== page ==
Anigrand Craftswork 1/72 M-17 Stratosfera Kit First Look
|Date of Review||July 2007||Manufacturer||Anigrand Craftswork|
|Subject||Myasishchev M-17 Stratosfera||Scale||1/72|
|Kit Number||2073||Primary Media||Resin, White Metal|
|Pros||Beautiful casting, nice test-fit, even nicer detail||Cons|
|Skill Level||Intermediate||MSRP (USD)||$73.00|
The Myasishchev OKB embarked on a development for a high-altitude reconnaissance and research plaform simiar in concept as the Lockheed U-2R and TR-1A. The first example, the M-17, was a single-engine design that first flew in 1988. Powered by a single RD-36 engine derived from the Tu-144 supersonic transport, this engine operated without the afterburner section.
After a series of test flights, Myasishchev OKB moved on with their development and redesigned the M-17 to accomodate two PS-30 engines. This version was designated M-55 and also featured a longer nose, raised cockpit, and a reduced wingspan.
While development of the type continued, the M-17 completed its test duties as was relegated to an aviation museum.
Anigrand Craftswork has released initial prototype of the Myasishchev OKB's high-altitude aircraft. This kit is cast in Anigrand's standard resin and even features a clear resin cast canopy.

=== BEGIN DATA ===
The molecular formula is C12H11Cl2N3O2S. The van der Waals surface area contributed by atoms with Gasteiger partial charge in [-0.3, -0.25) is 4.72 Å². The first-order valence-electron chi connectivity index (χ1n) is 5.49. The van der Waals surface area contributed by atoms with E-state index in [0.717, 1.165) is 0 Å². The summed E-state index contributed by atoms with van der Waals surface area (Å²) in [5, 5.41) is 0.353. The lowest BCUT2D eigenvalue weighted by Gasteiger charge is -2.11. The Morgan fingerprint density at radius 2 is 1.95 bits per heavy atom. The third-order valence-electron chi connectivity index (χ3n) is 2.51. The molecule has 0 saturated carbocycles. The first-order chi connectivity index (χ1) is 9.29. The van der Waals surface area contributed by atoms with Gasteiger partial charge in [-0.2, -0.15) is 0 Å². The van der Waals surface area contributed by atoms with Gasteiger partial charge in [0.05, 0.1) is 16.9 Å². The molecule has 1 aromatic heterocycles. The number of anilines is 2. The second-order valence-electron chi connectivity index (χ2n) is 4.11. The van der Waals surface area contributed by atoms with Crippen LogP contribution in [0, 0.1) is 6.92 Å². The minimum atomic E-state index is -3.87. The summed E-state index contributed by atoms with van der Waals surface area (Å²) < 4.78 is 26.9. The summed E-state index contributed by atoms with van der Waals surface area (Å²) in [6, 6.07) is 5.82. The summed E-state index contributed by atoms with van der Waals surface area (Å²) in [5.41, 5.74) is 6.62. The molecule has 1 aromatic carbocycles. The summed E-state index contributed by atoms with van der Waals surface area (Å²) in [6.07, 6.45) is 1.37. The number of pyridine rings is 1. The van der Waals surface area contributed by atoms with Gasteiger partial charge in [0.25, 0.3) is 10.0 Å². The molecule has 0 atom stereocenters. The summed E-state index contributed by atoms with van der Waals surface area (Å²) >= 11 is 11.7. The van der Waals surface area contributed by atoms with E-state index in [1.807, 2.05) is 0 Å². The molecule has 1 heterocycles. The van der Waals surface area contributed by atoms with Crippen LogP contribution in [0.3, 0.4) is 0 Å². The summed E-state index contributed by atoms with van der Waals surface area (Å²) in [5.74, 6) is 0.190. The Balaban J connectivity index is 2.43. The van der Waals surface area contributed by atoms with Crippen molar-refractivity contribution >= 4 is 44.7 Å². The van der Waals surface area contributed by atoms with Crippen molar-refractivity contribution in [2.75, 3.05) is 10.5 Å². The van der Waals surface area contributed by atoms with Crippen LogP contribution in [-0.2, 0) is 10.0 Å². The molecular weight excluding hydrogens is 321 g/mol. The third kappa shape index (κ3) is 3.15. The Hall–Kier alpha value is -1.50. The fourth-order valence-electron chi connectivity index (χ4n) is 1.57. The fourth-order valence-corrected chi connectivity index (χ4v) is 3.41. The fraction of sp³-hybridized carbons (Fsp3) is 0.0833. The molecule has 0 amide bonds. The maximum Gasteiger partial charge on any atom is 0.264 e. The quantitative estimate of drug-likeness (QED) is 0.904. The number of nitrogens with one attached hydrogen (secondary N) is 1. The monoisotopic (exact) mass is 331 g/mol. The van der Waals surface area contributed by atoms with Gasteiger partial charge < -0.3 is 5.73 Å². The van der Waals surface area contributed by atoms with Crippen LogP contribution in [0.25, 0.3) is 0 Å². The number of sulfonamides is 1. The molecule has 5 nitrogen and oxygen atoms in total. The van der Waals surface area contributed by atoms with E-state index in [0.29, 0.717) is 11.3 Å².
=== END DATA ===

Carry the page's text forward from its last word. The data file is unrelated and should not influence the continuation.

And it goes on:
The kit is packaged in their robust packaging that keeps parts from floating around during shipment and getting damaged in the process. The clear resin canopy is separately packaged.
The fuselage is hollow-cast as you can see in the photo to the right and as the cockpit 'pit' cast into the fuselage. Add the ejection seat and you're in business. Stick the engine tailpipe in the rear bay and the fuselage is almost done.
While no mention is made in the instructions, you can see from the placement of the main gear and the mass of that resin twin-boomed tail that you'd best fill the nose area under and around the cockpit with ballast to keep this aircraft from sitting on its tail.
The engineering of this kit is typical Anigrand - nicely done with locating pins for wing/fuselage and inner/outer wing panel interfaces. Some clean-up of the parts is always required with resin kits and if you trim a little and test fit often, you will not have much need of filler to complete this model.
The intakes have some resin bubbles that will need a moment with a needle file, but this isn't a big deal, just be careful not to overdo the job and damage the part.
The landing gear is thick enough that it shouldn't have a problem holding up the completed model, even after adding ballast. Some of the kits come with rather fragile landing gear that is best replaced with scratchbuilt metal/styrene parts or simply built gear-up and displayed on a stand.
Two sets of markings are supplied to provide sufficient markings for 17103 in its 'Aeroflot' markings. I was always amazed at the unusual types of aircraft wore the Aeroflot colors.
If you are a recce modeler and have one of the 1/72 U-2 or TR-1 kits, this interesting aircraft will definitely add some perspective to the subject! I don't know if the M-55 series is also on Anigrand's roadmap, but it will definitely be welcome!
My sincere thanks to the US importer, Nostalgic Plastic for this review sample!